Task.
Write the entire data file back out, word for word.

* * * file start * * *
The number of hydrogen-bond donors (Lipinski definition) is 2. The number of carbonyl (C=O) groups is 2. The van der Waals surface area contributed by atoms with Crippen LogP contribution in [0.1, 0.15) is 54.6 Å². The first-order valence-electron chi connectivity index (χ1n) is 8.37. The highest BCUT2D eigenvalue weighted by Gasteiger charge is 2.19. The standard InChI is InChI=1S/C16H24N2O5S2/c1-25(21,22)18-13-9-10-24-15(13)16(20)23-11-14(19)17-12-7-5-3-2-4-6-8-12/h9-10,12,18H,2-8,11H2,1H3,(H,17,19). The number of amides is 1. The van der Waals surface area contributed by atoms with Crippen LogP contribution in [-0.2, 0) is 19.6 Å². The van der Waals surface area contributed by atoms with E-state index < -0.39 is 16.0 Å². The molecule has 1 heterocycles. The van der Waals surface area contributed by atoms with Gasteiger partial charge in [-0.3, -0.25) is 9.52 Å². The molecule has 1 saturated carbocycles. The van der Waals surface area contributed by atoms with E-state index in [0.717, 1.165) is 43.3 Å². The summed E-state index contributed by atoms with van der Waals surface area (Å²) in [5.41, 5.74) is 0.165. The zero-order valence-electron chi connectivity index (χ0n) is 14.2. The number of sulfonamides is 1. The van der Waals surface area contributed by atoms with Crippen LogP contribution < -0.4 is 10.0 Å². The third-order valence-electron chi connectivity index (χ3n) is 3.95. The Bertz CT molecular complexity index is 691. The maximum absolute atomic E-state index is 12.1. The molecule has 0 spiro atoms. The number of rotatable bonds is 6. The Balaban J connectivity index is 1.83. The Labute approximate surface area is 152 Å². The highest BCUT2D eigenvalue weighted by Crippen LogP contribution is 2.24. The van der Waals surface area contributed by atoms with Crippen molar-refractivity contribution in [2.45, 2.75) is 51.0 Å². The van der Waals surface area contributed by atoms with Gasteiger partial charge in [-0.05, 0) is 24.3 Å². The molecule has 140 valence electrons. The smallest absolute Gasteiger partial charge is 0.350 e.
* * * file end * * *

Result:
The number of hydrogen-bond donors (Lipinski definition) is 2. The number of carbonyl (C=O) groups is 2. The van der Waals surface area contributed by atoms with Crippen LogP contribution in [0.1, 0.15) is 54.6 Å². The first-order valence-electron chi connectivity index (χ1n) is 8.37. The highest BCUT2D eigenvalue weighted by Gasteiger charge is 2.19. The standard InChI is InChI=1S/C16H24N2O5S2/c1-25(21,22)18-13-9-10-24-15(13)16(20)23-11-14(19)17-12-7-5-3-2-4-6-8-12/h9-10,12,18H,2-8,11H2,1H3,(H,17,19). The number of amides is 1. The van der Waals surface area contributed by atoms with Crippen LogP contribution in [-0.2, 0) is 19.6 Å². The van der Waals surface area contributed by atoms with E-state index < -0.39 is 16.0 Å². The molecule has 1 heterocycles. The van der Waals surface area contributed by atoms with Gasteiger partial charge in [-0.3, -0.25) is 9.52 Å². The molecule has 1 saturated carbocycles. The van der Waals surface area contributed by atoms with E-state index in [0.717, 1.165) is 43.3 Å². The summed E-state index contributed by atoms with van der Waals surface area (Å²) in [5.41, 5.74) is 0.165. The zero-order valence-electron chi connectivity index (χ0n) is 14.2. The number of sulfonamides is 1. The van der Waals surface area contributed by atoms with Crippen LogP contribution < -0.4 is 10.0 Å². The third-order valence-electron chi connectivity index (χ3n) is 3.95. The Bertz CT molecular complexity index is 691. The maximum absolute atomic E-state index is 12.1. The molecule has 0 spiro atoms. The number of rotatable bonds is 6. The Balaban J connectivity index is 1.83. The Labute approximate surface area is 152 Å². The highest BCUT2D eigenvalue weighted by Crippen LogP contribution is 2.24. The van der Waals surface area contributed by atoms with Crippen molar-refractivity contribution in [2.45, 2.75) is 51.0 Å². The van der Waals surface area contributed by atoms with Gasteiger partial charge in [-0.05, 0) is 24.3 Å². The molecule has 140 valence electrons. The smallest absolute Gasteiger partial charge is 0.350 e.